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Resource Type: Article

For more information about anaesthetic risks, please see the Royal College of Anaesthetists (RCoA) infographic here. The following information below provides more detail about the side effects and risks associated with general anaesthesia in children. Common side effects of general anaesthesia...

Resource Type: Article

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Resource Type: Article

Fasting Why can’t my child have anything to eat or drink before the operation? It is important for your child to have an empty stomach before going for surgery, as if there is food or liquid in the stomach during the anaesthetic, it could come up into the back of the throat and damage...

Resource Type: Article

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Resource Type: Article

Important information – please read If your child has to go into hospital for an operation or procedure they may need to have a ‘general anaesthetic’. A general anaesthetic makes sure that your child is unconscious and free of pain during an operation or procedure. Having an...

Resource Type: Article

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Resource Type: Article

Why am I being asked if I might be pregnant before I have my operation, X-ray, treatment or test? We know that some tests and procedures put an unborn baby at risk of harm. These include certain X-rays, scans, operations and some medicines. In order to prevent the possibility of harming an unborn...

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Resource Type: External

This resource from the Royal College of Anaesthetists explains what to expect when your child comes into hospital to have an operation with a general anaesthetic. It has been written by anaesthetists, working together with patient representatives and parents.

Resource Type: External

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Resource Type: Article

Will my child be in pain after the procedure? There is usually some pain or discomfort in the first few days after an operation. How much pain your child is in, depends on the type of procedure they have had. The pain may not be too bad straight away, because of the medicines and anaesthetic…...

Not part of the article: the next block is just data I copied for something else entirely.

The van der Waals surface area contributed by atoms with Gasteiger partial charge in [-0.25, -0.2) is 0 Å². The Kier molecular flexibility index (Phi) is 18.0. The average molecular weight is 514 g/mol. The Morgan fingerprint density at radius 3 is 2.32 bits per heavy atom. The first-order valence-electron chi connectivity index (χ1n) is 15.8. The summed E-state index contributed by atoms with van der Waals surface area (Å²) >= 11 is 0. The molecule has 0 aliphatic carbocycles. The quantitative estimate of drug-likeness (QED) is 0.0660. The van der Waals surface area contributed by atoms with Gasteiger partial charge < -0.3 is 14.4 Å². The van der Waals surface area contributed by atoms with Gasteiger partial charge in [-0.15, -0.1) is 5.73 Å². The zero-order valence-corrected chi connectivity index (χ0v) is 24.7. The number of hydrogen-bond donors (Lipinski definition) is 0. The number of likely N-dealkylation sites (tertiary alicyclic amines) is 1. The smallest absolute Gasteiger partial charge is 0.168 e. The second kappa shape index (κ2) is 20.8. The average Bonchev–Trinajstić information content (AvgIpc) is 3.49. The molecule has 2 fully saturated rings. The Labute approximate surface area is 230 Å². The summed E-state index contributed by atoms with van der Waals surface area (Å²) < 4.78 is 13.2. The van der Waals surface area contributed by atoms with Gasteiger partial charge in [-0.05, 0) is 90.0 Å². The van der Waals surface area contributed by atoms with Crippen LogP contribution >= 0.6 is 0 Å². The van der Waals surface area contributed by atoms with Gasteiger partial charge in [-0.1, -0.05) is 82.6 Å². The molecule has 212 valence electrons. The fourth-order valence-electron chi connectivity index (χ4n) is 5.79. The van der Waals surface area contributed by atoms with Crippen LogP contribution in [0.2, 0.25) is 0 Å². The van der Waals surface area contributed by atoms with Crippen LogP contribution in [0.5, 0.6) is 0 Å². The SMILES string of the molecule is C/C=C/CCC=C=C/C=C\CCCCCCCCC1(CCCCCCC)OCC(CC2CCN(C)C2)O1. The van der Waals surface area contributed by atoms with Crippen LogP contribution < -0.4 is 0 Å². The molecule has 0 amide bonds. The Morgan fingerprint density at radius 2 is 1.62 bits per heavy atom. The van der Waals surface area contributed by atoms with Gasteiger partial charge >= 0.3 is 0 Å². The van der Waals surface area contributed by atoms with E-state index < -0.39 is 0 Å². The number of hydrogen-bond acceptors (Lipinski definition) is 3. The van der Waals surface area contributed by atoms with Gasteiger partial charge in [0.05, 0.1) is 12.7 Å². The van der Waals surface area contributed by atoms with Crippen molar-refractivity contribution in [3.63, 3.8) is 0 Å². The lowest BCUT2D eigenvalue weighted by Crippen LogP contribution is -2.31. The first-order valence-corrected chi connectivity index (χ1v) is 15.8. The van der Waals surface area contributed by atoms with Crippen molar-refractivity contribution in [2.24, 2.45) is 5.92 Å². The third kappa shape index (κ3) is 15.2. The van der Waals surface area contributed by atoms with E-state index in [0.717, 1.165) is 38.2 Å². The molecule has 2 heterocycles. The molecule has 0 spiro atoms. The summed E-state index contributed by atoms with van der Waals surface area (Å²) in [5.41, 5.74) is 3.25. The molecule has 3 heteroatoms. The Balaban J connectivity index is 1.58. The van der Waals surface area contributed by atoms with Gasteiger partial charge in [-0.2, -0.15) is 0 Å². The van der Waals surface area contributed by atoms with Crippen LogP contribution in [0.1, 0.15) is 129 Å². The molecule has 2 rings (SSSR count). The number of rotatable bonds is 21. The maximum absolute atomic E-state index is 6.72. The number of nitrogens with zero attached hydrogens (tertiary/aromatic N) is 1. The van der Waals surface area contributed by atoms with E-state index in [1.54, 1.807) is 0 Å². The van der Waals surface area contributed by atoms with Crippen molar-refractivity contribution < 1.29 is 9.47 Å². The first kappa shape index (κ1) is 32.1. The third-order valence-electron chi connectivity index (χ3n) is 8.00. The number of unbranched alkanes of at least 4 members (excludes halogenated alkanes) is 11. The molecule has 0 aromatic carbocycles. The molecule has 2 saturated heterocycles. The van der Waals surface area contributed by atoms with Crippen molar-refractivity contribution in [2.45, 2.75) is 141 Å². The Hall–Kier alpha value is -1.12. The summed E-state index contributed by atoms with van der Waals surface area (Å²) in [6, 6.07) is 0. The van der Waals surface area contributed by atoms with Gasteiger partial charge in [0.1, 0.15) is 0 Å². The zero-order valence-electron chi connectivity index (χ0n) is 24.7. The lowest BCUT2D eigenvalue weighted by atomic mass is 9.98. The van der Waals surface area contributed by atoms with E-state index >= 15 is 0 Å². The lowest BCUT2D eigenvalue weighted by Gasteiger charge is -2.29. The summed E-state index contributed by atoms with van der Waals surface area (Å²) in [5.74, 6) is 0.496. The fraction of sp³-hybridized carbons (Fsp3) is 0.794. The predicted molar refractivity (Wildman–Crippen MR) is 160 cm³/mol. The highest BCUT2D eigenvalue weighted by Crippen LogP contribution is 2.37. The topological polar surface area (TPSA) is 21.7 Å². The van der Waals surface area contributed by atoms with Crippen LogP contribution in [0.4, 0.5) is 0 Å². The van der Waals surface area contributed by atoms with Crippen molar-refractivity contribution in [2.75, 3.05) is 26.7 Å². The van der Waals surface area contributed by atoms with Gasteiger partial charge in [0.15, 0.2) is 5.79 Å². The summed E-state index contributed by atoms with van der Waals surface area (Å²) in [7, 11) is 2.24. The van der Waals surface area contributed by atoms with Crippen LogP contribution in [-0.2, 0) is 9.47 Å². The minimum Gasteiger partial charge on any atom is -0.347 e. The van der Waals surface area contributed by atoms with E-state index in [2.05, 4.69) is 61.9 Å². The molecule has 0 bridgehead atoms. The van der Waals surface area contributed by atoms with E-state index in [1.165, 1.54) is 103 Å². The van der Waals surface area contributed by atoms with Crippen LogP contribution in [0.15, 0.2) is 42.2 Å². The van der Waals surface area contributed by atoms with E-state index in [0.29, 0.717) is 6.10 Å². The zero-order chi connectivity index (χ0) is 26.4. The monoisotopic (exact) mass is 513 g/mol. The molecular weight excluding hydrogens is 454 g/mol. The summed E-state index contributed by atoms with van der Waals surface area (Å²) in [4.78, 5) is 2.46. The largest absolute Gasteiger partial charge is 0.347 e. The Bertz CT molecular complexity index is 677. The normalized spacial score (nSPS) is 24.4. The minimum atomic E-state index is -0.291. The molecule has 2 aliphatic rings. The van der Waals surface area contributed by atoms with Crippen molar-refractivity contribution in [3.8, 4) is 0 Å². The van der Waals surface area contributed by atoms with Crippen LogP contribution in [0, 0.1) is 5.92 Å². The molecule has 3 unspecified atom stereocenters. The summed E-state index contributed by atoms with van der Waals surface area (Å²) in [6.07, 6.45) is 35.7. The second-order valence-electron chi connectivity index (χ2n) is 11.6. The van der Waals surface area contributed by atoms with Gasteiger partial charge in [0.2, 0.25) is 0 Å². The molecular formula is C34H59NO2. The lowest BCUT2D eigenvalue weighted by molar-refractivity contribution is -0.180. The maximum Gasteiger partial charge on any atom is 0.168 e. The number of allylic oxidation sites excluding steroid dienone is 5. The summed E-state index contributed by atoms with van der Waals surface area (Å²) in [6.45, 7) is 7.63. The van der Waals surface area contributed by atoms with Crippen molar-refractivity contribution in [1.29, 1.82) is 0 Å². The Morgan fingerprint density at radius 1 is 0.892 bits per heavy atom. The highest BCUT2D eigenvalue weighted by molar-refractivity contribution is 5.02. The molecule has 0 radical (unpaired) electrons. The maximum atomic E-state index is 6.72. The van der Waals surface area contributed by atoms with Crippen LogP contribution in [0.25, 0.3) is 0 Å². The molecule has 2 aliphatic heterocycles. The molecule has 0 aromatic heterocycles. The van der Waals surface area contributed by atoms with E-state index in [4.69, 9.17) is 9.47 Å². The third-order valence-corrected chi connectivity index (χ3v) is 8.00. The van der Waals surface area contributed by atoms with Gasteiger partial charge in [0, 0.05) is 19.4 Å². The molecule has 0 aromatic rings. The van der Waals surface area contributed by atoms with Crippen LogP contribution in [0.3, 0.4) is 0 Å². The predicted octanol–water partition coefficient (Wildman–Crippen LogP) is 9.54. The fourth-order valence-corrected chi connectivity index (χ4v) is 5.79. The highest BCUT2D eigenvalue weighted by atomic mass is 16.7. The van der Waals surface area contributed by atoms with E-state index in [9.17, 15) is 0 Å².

Resource Type: Article

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Resource Type: Article

It is very important that children are given regular painkillers after having a tonsillectomy, so that they can recover comfortably and begin to eat and drink normally as soon as possible. Here are some commonly asked questions and answers: Will my child experience a lot of pain? It is common for...

Resource Type: Article

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Resource Type: External

A Royal College of Anaesthetics (RCOA) story for younger children about having an anaesthetic.

Resource Type: External

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Resource Type: External

This resource from the Royal College of Anaesthetists is perfect for teens wanting to answer questions about having an anaesthetic.

Resource Type: External

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Resource Type: Article

Why does my child need a preoperative care clinic appointment? A preoperative appointment allows us to prepare your child safely for their operation. It can help identify any areas where we can improve their general health before having an anaesthetic. It is also an opportunity for you to ask any...

Resource Type: Article

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Resource Type: External

This comic book resource from the Royal College of Anaesthetists is perfect for children wanting to learn more about having an anaesthetic.

Resource Type: External

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Resource Type: Article

What is local anaesthetic and how does it work? Local anaesthetic is a medicine that aims to numb a specific area of the body. It works by blocking the nerves that are sending pain messages to the brain and wears off after several hours. Why is local anaesthetic used for pain after surgery? Local...

Resource Type: Article

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Resource Type: Article

People may react to specific chemicals around us. For most people this is a condition that develops only after coming into contact with the particular substance repeatedly. Unfortunately the reaction may get progressively more severe. We believe that your child is (or is at risk of becoming)...

Resource Type: Article

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Resource Type: Article

Unfortunately, waiting times have increased due to the COVID-19 social distancing restrictions necessary on the hospital site and because, during the pandemic, we have been providing extra support to other hospitals in the region. As a result, the number of patients we would normally see has been...

Resource Type: Article

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